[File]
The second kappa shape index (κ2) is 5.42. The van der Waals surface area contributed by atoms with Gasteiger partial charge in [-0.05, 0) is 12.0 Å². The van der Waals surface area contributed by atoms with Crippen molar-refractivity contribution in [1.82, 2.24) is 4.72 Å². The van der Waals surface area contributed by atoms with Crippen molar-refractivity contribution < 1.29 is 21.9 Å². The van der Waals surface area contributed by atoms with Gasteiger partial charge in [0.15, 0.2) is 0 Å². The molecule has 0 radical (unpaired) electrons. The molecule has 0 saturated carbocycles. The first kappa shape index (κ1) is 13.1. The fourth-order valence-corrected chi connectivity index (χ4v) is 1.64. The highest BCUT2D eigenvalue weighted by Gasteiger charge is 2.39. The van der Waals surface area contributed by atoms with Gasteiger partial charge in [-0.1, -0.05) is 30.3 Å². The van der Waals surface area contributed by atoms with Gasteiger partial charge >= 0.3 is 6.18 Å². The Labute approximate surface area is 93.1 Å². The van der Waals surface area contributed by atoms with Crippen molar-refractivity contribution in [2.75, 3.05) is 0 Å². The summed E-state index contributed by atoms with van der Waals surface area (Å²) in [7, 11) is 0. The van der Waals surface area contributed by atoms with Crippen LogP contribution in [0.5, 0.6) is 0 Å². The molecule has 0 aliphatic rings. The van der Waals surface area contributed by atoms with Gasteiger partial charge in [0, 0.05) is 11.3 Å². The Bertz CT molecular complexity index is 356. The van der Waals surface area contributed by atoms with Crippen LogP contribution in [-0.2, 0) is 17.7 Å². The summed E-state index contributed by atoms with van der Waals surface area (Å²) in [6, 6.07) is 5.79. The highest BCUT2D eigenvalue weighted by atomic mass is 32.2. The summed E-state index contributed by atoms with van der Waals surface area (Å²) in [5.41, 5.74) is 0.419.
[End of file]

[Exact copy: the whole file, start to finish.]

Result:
The second kappa shape index (κ2) is 5.42. The van der Waals surface area contributed by atoms with Gasteiger partial charge in [-0.05, 0) is 12.0 Å². The van der Waals surface area contributed by atoms with Crippen molar-refractivity contribution in [1.82, 2.24) is 4.72 Å². The van der Waals surface area contributed by atoms with Crippen molar-refractivity contribution < 1.29 is 21.9 Å². The van der Waals surface area contributed by atoms with Gasteiger partial charge in [0.15, 0.2) is 0 Å². The molecule has 0 radical (unpaired) electrons. The molecule has 0 saturated carbocycles. The first kappa shape index (κ1) is 13.1. The fourth-order valence-corrected chi connectivity index (χ4v) is 1.64. The highest BCUT2D eigenvalue weighted by Gasteiger charge is 2.39. The van der Waals surface area contributed by atoms with Gasteiger partial charge in [-0.1, -0.05) is 30.3 Å². The van der Waals surface area contributed by atoms with Gasteiger partial charge >= 0.3 is 6.18 Å². The Labute approximate surface area is 93.1 Å². The van der Waals surface area contributed by atoms with Crippen molar-refractivity contribution in [2.75, 3.05) is 0 Å². The summed E-state index contributed by atoms with van der Waals surface area (Å²) in [7, 11) is 0. The van der Waals surface area contributed by atoms with Crippen LogP contribution in [0.5, 0.6) is 0 Å². The molecule has 0 aliphatic rings. The van der Waals surface area contributed by atoms with Gasteiger partial charge in [0, 0.05) is 11.3 Å². The Bertz CT molecular complexity index is 356. The van der Waals surface area contributed by atoms with Crippen LogP contribution in [-0.2, 0) is 17.7 Å². The summed E-state index contributed by atoms with van der Waals surface area (Å²) in [6, 6.07) is 5.79. The highest BCUT2D eigenvalue weighted by atomic mass is 32.2. The summed E-state index contributed by atoms with van der Waals surface area (Å²) in [5.41, 5.74) is 0.419.